Do pets drive you crazy? If so, life isn’t getting better for you anytime soon. Check this out: According to the U.S. Census Bureau there are just over 300 million people in America; and according to the just released 2007/2008 American Pet Product Manufacturer’s Association (APPMA) National Pet Owners Survey, there are more than 245 million pets (not counting all the individual fish in tanks). In other words, there are nearly as many pets as people.
Actually, far more people have pets than kids. The U.S. Census Bureau says 31 percent of households have a child under age 18, and according to the APPMA, 63 percent of households have at least one pet.
In fact, Americans spend more money on pets than on hardware, jewelry or even toys, according to Bob Vetere, president of the APPMA. Spending $41 billion, pets are the eighth largest retail category. That’s up from 38.5 billion dollars devoted to pet food, toys and various products in 2005.
“For most Americans, pets have become a part of our lives,” he says. “And we must enjoy it because the trend is growing.” Vetere points out that as the economy has hit bumps in the road since September 11, 2001, spending on furry, feathered and scaly friends has consistently maintained steady growth and hasn’t looked back.
In fact, the scaly friends, reptiles, as a group have increased 22 percent in popularity since the last Pet Owners Survey 2005/2006. Today, 13.5 million people proudly say they have at least one cold-blooded friend. Vetere says lots of factors account for reptiles’ rise in popularity, including glamorization from TV shows and even commercials, and perhaps maintaining a link to nature in an urban environment (most reptile owners live in big cities). Also, reptiles don’t miss their people who may be too busy to keep a cat or a dog.
If they’re not downright domesticated, many reptile choices are tame, maybe even “personable.” That’s because some species are bred for temperament, making them easy and enjoyable to manage as pets ” including the leopard gecko, corn snake and bearded dragon lizard.
Still, no matter how you slice it ” only a limited number of pet lovers want to cozy up to a lizard or a snake. Of course, cats and dogs still rule. Cats remain the most popular of all pets, with 88 million in the U.S. This is a rare drop in pet numbers in any single category – there were 90 million pet cats in the 2005/2006 survey. However, Vetere points out that today there are actually more households with cats than the last survey (38.5 million, compared 37.5 million) but fewer cats per home (an average of 2.3 cats down from 2.4 in the last survey).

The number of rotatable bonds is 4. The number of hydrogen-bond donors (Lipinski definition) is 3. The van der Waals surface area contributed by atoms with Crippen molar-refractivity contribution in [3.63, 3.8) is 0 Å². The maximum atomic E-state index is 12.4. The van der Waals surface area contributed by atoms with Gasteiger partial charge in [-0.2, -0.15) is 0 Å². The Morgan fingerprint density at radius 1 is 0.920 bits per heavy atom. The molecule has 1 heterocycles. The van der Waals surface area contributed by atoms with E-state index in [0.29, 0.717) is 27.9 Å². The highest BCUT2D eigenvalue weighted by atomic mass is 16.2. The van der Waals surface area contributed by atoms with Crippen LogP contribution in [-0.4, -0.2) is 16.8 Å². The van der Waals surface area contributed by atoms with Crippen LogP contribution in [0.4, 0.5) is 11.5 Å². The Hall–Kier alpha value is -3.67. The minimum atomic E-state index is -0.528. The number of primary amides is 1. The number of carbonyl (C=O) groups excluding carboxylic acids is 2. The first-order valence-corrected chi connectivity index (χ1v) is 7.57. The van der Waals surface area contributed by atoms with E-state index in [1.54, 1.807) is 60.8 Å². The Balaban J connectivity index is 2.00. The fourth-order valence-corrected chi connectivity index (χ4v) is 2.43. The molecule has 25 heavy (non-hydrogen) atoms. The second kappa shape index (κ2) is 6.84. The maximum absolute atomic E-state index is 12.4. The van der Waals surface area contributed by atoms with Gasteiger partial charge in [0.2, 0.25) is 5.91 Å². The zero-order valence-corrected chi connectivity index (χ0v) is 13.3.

Dog ownership increased 1.2 percent from the 2005/2006 survey, to a current 75 million. Also, the number of dog-owning homes increased to 45 million (from 43.5 million). The average number of dogs is 1.7 per home, remaining stable from the last survey.
While other studies cite shelter adoptions of dogs on the rise, the APPMA survey indicates it has fallen from 16 percent to currently ten percent. Most people get their dogs from breeders (29 percent), 27 percent are given a puppy by a friend or relative, 14 percent go to newspaper ads for a pooch, and seven percent choose pet stores.
Again, differing from others sources, the APPMA report indicates most people get cats from a friend or relative, a significant 43 percent. Only 23 percent choose to get a cat directly from a shelter, or pet stores adopting shelter cats. Nearly a third of all cats pretty much choose their people by just showing up at the door.
While nearly one third of all cats spend significant time outdoors, there’s a definite trend to keep cats inside. The number of cats kept only indoors increased about ten percent from the prior survey to 63 percent.
Not only are more dogs than ever inside only; they’re inside the bedroom. In record numbers, dogs are sharing our beds ” and it seems where they sleep is, in part, dependent on size. 37 percent of large dogs, 33 percent of medium sized dogs, and more than half of all small dogs share a bed with a household member.
Learn more at www.appma.org.